Here's the transcript of what we talked about:
RVB: Good morning everyone. My name is Rik, Rik Van Bruggen. I'm from Neo Technology, and here we are again recording another episode for our graph database podcast. I'm joined today by Brian Underwood, welcome Brian.
BU: Yeah, thank you.
RVB: Great to have you on the podcast. So, these series are quite short and snappy, right, Brian. Do you mind introducing yourself here, what's your background?
BU: My background is mainly as a full stack web developer. A lot of rails, a little node. And I'm currently working as a developer evangelist for Neo4j. I'm also one of the maintainers of the Neo4j.rb project, the ruby gems for Neo4j.
RVB: Wow, you do all that while traveling the world, right?
BU: I do, yes. I'm currently traveling the world with my family.
RVB: That's fantastic. Brian is going to be in Stockholm—I’m in Antwerp, so it's great to have you in the podcast. What got you into the world of graphs, Brian? Do you mind telling a little bit about the history, and how and why you got into it?
BU: Yeah, for sure. A couple of years ago I was working for Couchsurfing.com, and I had one of my colleagues there, sort of had heard about Neo4j, and told me about it, and it sounded interesting. While I was there-- it's a major social networking site, and so I thought I would play with graph database and see if I could import a little bit of data. I don't think I made too much progress at the time, I was doing other things, and working on the side. But I played with it, I really liked it. I like Cypher. I remember being really excited about the 2.0 beta, and I was like, "I have to"-- being excited about labels particularly, and so I had to use the beta, not the 1.9 [chuckles].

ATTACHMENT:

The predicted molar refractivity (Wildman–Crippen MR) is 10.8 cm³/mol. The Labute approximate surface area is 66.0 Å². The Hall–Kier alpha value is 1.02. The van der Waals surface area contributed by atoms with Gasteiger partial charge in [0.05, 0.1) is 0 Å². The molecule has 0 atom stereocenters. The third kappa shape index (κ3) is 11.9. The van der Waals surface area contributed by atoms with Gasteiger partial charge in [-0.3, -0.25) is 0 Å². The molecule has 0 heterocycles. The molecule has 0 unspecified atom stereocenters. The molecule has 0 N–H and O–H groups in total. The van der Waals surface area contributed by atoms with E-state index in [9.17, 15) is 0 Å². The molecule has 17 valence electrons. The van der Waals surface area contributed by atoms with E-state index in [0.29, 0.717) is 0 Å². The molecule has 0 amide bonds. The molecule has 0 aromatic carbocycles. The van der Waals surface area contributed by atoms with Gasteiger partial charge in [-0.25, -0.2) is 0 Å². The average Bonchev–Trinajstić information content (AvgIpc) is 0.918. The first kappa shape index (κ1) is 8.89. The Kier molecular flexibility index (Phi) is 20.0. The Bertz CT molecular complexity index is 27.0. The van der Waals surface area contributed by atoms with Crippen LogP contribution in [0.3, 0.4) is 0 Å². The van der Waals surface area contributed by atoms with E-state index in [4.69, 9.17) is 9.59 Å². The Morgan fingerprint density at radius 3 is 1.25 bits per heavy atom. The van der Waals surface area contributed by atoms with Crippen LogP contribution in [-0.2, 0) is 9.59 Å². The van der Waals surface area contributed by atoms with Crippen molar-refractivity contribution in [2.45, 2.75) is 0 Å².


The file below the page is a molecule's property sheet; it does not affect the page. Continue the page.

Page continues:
RVB: At your own risk, right [chuckles]?
BU: Yeah, exactly. There was-- I think I might get too. But it worked quite well. So I did that for a little while, that fell to the way side, and six months later-ish I was looking for an open source project to contribute to, or something to spend my time with. So I thought about the Neo4j gem, which was at the time maintained by Andreas Ronge. So I contacted him and said, "Hey, can I help out?" So I've been helping out ever since.
RVB: Okay, fantastic indeed. It's a very active project, I think. The ruby wrapper for Neo4j?
BU: Yeah, definitely. We're very responsive on Github and Stackoverflow to people's questions. We really like helping people out, because we are really excited about the project. And we are actually-- right now we're trying to sort of push for a new release for the gem. So I have been putting together a list of issues that-- things that we want to see in there.
RVB: So what attracted you to Neo4j? What made it interesting for you? What was the key thing that you loved about it?
BU: I really-- I don't know if you're familiar with active record? In the Ruby world…
RVB: That's not my forte for sure.